Short Prose: A Minute Late By Chidera Ifechukwu

There was tension as I stared down at her, lying on her bed; her breathing was ragged like one trying to get in air as much as possible. It wasn’t normal. Her body laid half-hazard on the sheets, hair spilled to another side without a care. I knew I should call her but all I could do was blink and stare at her.

Her body shook slightly as the noises from her throat seized. My brain had shut down and everything seemed to be moving around in a slow pace; the fan spinning beside her, the characters on the television talking really slow.

Why am I here? What did I come to do?

“Hey, have you asked mum if she will eat?” my elder brother, James, asked as he entered the room. But on seeing her, he quickly rushes to her side, checking her temperature. He begins to yell but all I could see was his mouth moving. It was like an animated character trying to speak. Immediately, I heard noises and my remaining two brothers were rushing in. I could only here something like not breathing, faint pulse and other things my mind couldn’t process. There was movement around me but I couldn’t see anything.

“Ada let’s go”, James made to drag my wrist and I wince, jolting me back to reality. He looks down to see a red mark on my wrist and I quickly pull my sleeves back in place, pretending there was nothing there and follow the others to the car. There is a lot of running as soon as we arrived.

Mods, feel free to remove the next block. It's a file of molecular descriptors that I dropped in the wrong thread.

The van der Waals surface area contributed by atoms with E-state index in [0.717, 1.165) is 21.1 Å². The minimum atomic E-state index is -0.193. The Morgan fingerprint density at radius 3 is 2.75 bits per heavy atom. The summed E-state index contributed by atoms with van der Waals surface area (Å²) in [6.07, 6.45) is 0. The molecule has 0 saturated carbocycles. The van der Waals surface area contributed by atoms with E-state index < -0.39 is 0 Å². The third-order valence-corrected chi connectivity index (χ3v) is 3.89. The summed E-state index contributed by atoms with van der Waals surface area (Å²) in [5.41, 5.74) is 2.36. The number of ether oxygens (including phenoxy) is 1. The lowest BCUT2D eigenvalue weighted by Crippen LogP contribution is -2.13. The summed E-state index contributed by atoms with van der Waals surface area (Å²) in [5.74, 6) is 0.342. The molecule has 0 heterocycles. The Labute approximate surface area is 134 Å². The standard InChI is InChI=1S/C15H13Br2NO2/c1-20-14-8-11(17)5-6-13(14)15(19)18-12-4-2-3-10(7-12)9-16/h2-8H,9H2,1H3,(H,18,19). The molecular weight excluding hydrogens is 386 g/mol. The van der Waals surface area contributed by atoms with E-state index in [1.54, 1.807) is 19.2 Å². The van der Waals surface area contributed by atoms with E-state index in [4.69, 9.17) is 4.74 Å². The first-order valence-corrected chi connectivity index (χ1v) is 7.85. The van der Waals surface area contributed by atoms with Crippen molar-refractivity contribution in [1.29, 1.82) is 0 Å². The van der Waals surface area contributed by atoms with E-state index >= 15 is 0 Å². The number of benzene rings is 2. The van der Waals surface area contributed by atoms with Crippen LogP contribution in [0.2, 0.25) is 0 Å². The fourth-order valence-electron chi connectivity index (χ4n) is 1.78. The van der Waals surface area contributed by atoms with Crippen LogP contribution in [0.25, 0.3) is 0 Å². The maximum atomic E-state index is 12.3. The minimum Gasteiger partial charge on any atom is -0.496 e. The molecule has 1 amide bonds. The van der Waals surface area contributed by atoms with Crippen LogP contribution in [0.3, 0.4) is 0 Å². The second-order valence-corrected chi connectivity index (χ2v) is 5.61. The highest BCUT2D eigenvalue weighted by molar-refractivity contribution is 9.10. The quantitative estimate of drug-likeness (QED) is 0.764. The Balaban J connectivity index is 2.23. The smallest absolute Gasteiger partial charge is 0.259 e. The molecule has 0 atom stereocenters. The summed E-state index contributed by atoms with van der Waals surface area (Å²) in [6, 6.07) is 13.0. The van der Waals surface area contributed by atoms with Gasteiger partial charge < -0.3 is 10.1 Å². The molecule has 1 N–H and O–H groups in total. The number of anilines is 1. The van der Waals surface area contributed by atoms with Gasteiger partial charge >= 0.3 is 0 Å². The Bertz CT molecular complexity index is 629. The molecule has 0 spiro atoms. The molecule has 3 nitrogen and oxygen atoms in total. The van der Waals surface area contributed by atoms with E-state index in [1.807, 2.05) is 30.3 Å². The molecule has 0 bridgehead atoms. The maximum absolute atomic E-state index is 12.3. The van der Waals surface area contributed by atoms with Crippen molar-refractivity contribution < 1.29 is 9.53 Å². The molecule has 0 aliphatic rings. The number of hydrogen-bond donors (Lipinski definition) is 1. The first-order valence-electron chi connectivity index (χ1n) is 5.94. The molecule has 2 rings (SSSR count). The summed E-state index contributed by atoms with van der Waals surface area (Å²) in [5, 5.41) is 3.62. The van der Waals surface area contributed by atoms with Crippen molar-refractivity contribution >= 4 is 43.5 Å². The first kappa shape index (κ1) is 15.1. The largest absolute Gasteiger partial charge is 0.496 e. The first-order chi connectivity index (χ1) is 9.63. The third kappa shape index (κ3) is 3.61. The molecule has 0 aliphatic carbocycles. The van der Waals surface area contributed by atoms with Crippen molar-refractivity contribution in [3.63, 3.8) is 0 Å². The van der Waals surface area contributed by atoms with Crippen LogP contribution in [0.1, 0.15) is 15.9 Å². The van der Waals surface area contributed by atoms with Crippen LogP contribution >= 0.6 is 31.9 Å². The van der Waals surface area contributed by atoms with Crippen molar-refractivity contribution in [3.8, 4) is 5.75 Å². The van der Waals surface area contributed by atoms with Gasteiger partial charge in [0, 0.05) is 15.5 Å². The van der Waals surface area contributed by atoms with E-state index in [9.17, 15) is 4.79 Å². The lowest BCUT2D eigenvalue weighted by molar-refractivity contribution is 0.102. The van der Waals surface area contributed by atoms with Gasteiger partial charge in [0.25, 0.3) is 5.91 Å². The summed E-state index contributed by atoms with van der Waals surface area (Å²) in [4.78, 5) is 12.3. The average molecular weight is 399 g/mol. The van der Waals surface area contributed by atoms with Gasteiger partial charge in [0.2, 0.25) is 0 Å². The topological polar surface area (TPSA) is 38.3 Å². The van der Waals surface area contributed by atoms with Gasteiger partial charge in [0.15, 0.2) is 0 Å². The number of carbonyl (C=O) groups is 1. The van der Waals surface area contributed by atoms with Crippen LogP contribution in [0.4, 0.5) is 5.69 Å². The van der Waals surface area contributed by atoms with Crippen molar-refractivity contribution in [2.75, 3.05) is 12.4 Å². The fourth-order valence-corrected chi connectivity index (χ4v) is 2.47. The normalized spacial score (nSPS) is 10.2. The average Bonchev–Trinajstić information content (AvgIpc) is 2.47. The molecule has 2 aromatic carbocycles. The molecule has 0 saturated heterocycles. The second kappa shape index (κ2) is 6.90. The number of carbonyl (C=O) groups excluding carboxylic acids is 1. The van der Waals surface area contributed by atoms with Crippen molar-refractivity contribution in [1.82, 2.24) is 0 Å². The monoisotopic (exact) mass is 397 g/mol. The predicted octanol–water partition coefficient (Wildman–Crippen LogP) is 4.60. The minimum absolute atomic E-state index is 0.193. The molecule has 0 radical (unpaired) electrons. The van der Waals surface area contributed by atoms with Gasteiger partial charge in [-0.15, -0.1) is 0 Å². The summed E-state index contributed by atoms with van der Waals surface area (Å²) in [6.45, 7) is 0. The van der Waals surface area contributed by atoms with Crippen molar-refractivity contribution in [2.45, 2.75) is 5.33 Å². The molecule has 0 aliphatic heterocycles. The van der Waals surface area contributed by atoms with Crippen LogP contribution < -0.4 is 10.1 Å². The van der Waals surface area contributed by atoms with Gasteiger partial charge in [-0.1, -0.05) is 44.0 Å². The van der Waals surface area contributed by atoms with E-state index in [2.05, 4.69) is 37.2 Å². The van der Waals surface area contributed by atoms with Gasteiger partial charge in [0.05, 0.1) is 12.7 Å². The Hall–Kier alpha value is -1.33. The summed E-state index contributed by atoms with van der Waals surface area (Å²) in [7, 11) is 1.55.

Why is everyone running? Is something going on?

It seemed my mind couldn’t equate what was happening. Minutes later my father busted into the hospital, looking frantic and worried. I felt inclined to go hug him and say it will be alright. But my body refused to move, refused to show anything at all. James kept looking at me as the others explain to my father what had happened. It seemed like the whole day she was in intensive care.

“Ada?” my father calls out but I don’t respond, not even a nod to show I could hear him.

“She’s in shock. She saw her first”, James says to take the attention away from me. He knew I wasn’t in shock; I was just out of it. My whole body felt numb and my eyes struggled to stay open. It was like my body wanted to shut down as I stood at the far end, away from the family. After what seemed like forever, our family doctor came out to the reception.

“How is she?”, my father asks.

“Nothing to worry about. She is a bit stressed; pregnancy can do that to some women. But I noticed that her sugar level is very low along with…” The doctor kept yapping out things as my mind continued to zone in and out.

“You’re lucky you brought her in on time. A minute late and that would have been it for her and the baby. You are her children?”

“Step-children. It’s her first pregnancy”.

“Oh wow. Congratulations”

“Thank you”. There was more talk but my mind had decided on fading out. Everything seemed too close, like something weighing on me. A minute late; what did that mean?

Only when James pulled me close to him and I felt the tears trickling down did I realize that I wanted her dead.

Chidera Ifechukwu is a student and a passionate writer. She blogs at

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About Author

Joshua Oyenigbehin is an introvert who is passionate about Storytelling, writing, and teaching. He sees his imagination as an unsearchable world, more magical than a fairyland. He has written a novel and working on another

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